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After setting up our tents and putting on all our clothes, we managed to light up a campfire after struggling with the wet wood, an altitude of 3000m and burning a Russian book (hopefully not the bible…). And Nicole had the best idea to warm up our feet at the fire (and trying not to burn them).

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At around 6:30pm we already went into our tents as it was getting colder. With three layers of clothes for our feet and legs, five layers for our upper body (with another three potential layers in petto), scarf and hat we crawled into our warm sleeping bags…only to find out later this was a bit exaggerated J. The night was of course cold, but our tent was very protected from the wind with all the trees at the campsite. So, as you might have guessed by now, we survived this night! And we know, we’re well equipped for even colder nights in the future :).

We woke up in a white winter wonderland! :) The whole forest being covered in snow it was fucking freezing cold the next morning to get up early, leave the tent and pack up everything. Especially Nicole’s hands and feet literally hate minus temperatures…

The climb up to Ala-Kul lake

Now we would face the steep ascend up to Ala-Kul lake! We knew already it would be a strenuous hike of only 2.5km but 600m up over a rocky slope. The snow definitely didn’t make the hike easier! With each step we had to ram our hiking boots deep into the rocks to get enough grip for the ascend. Step by step we climbed up, always watching the impressive mountain that was lying ahead of us. The weather changed every five minutes from sun (with breathtaking views) to snowstorm (letting us worrying whether it was a smart idea to continue the climb). But it was amazing to feel the power of the mountains being for sure much stronger than we are!

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Particularly David was struggling a lot during the climb as his hiking boots turned out to be very shitty ones – soon his feet were soaked wet and he had almost no grip on the slippery rocks. Therefore, it took us a while to climb up but finally, after two and a half hours, we saw the lake and all the sweating and fighting was already forgotten. The view of the clear blue alpine lake nestled between these powerful mountains and all covered in snow was breathtaking and one of the nicest views in our life. The steep struggle up through the snowstorm was definitely worth it!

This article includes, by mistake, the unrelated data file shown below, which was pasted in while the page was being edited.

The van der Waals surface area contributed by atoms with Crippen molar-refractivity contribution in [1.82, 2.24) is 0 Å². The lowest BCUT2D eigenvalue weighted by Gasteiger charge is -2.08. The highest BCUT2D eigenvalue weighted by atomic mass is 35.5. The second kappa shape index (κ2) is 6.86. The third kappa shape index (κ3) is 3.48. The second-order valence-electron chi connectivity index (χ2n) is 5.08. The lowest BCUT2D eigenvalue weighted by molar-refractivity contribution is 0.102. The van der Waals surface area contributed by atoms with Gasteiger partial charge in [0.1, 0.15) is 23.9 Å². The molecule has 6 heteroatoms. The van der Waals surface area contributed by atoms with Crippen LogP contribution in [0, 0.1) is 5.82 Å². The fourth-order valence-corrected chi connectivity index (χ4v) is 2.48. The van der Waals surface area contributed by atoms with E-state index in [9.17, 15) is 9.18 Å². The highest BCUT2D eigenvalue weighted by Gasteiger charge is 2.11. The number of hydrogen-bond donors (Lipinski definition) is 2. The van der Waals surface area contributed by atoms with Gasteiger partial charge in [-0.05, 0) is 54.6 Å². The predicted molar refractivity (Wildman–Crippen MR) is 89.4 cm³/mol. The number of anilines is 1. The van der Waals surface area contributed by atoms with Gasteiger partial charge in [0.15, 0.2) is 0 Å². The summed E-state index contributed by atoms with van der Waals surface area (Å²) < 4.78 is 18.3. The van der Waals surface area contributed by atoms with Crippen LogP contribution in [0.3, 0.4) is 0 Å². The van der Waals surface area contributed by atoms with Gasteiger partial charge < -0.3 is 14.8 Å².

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… and back to Tent Hostel

Descending down to the campsite was of course difficult, but actually not as bad and dangerous as expected – and David and Kevin decided to basically descend on their butts when it got too steep ;). Coming closer to our campsite and with the sun shining now, the snow started to melt. From there, the rest of the trail from the campsite all the way back was a pleasant hike and now we could actually see and enjoy the nice views we missed in the foggy weather the day before.

When we have followed the 4WD track to the crossroad with the detour through the forest (where we lost David yesterday), we were suddenly surprised by Viktor! He had arrived early, and, because he wanted to test the limits of his old Russian military jeep, he simply crossed the gushing river with his jeep (the bridge was of course still unusable for any vehicle)! On the way back, he even asked David to film his incredible feat while laughing and being happy all the time. After the quite adventurous ride, we arrived safely back in our second home, the tent hostel in Karakol, tired, but endlessly happy to have witnessed the probably most beautiful alpine lake in the world.

Kevin and Nicole, written in Karakol